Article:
Day of Prayer for those who suffer most in Purgatory


'It is certain that a person’s sufferings in Purgatory are proportioned to his guilt; and as many are liable to depart this life great debtors to the Divine Justice on account of numerous venial sins and carelessness in atoning for mortal sins, let us this day remember those who suffer most in that place of torments.

Were we to say that the sufferings endured in Purgatory included all the torments arising from all bodily diseases, we should give a terrifying idea of their violence; but St. Augustine, St. Gregory and other Fathers say that our conception would fall very short of the reality, since the torments endured there are incomparably greater than those of the most violent diseases, united with all that could be inflicted by every possible instrument of torture. When we read in Church history of what the holy martyrs have endured for the faith, when we reflect on the torments which the cruelty of barbarians has invented to torture their fellow-men, we shudder with horror, we tremble with alarm, and yet the pains of Purgatory, as was revealed to St. Mary Magdalen de Pazzi, are incomparably greater.

Do not say that you have no apprehension of Purgatory because those who are confined there are sure of being saved, for though this certainly is a source of indescribable consolation, it does not hinder the sufferings which they continually endure. You will easily conceive this if you consider that though the holy Soul of Our Blessed Lord enjoyed that glory which belonged t it from all eternity, yet this enjoyment in the superior part did not prevent the inferior part from feeling in all their rigour the dreadful torments of His bitter Passion. ‘All that we can form an idea of’ say St. Augustine, is nothing in comparison to the pains of Purgatory; neither the eye has seen, nor the ear heard, anything like to them.’ St. Thomas says: ‘The flames of Purgatory are of the same nature as those of hell, and hence they act, not by a natural movement, but as instruments of the Divine Justice, which is, as it were, the fire of these fires, and endows them with a force which they intrinsically do not possess.’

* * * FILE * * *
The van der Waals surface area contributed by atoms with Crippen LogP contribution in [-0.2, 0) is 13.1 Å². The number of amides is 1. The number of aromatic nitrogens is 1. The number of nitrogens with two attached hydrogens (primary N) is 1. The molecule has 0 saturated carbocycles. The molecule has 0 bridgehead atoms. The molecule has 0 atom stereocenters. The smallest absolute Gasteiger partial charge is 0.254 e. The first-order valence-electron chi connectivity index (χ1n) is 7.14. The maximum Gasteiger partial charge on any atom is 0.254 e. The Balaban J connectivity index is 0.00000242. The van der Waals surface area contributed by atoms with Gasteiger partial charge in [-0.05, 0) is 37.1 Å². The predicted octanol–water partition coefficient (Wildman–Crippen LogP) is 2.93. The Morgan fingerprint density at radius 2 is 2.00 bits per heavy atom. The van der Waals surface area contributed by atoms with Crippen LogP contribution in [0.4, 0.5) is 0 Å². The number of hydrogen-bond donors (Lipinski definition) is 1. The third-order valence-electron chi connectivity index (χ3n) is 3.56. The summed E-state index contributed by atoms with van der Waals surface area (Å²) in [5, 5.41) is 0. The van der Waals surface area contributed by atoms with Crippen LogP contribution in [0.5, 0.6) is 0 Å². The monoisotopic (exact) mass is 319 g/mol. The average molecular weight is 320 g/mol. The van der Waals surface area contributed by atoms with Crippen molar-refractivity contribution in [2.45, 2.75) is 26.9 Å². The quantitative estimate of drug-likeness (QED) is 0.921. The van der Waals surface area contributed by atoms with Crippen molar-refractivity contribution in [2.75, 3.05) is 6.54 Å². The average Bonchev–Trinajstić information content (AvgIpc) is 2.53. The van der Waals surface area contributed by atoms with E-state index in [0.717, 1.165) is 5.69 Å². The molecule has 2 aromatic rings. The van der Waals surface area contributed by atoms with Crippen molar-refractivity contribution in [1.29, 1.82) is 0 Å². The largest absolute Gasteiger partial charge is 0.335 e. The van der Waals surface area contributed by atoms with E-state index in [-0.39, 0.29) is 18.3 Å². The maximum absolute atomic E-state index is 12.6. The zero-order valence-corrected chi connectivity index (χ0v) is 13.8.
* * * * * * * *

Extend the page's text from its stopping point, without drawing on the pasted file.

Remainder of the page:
It is to Purgatory we can best apply the words of Isaiah: ‘The breath of the Lord as a torrent destroys the nations,’ for as the breath of the Lord is the Holy Ghost, the substantial love of the Father and the Son, and as great love occasions great hatred to what is opposed to it, and great hatred great chastisements, this Holy Spirit Himself avenges sin; and as He is God, punishes it as God. Hence it is that all the torments inflicted by men could not equal those of Purgatory, for what would the efforts of creatures be to the omnipotence of God, which is here employed in punishing?

The poor souls so suffering are incapable of helping themselves. On earth, even in the midst of our greatest trials, we can form no idea of such a state.

We have in our power to help these suffering friends of God. We can do so by prayer, alms-deeds, the Holy Mass, and Indulgences, and to do so is certainly a work of mercy and charity. Understanding this full well, the Saints, without exception, have been most earnest and constant in their efforts to help them. Some of them have made this devotion one of the strong characteristics of their sanctity, and we venture to say that no truly devout or sincere Catholic neglects this spiritual work of mercy.

In praying for the dead and gaining Indulgences for them, let us remember that every prayer we say, every sacrifice we make, every alms we give for the repose of the dear departed ones, will all return upon ourselves in hundredfold blessings. They are God’s friends, dear to His Sacred Heart, living in His grace and in constant communion with Him; and though they may not alleviate their own sufferings, their prayers in our behalf always avail. They can aid us most efficaciously. God will not turn a deaf ear to their intercessions. Being Holy Souls, they are grateful souls. The friends that aid them, they in turn will also aid. We need not fear praying to them in all faith and confidence. They will obtain for us the special favours we desire. They will watch over us lovingly and tenderly; they will guard our steps; they will warn us against evil; they will shield us in moments of trial and danger; and when our hour of purgatorial suffering comes, they will use their influence in our behalf to assuage our pains and shorten the period of our separation from the Godhead. ’

Taken from Thirty Days’ Devotion to the Holy Souls ~ ‘Forget Me Nots From Many Gardens’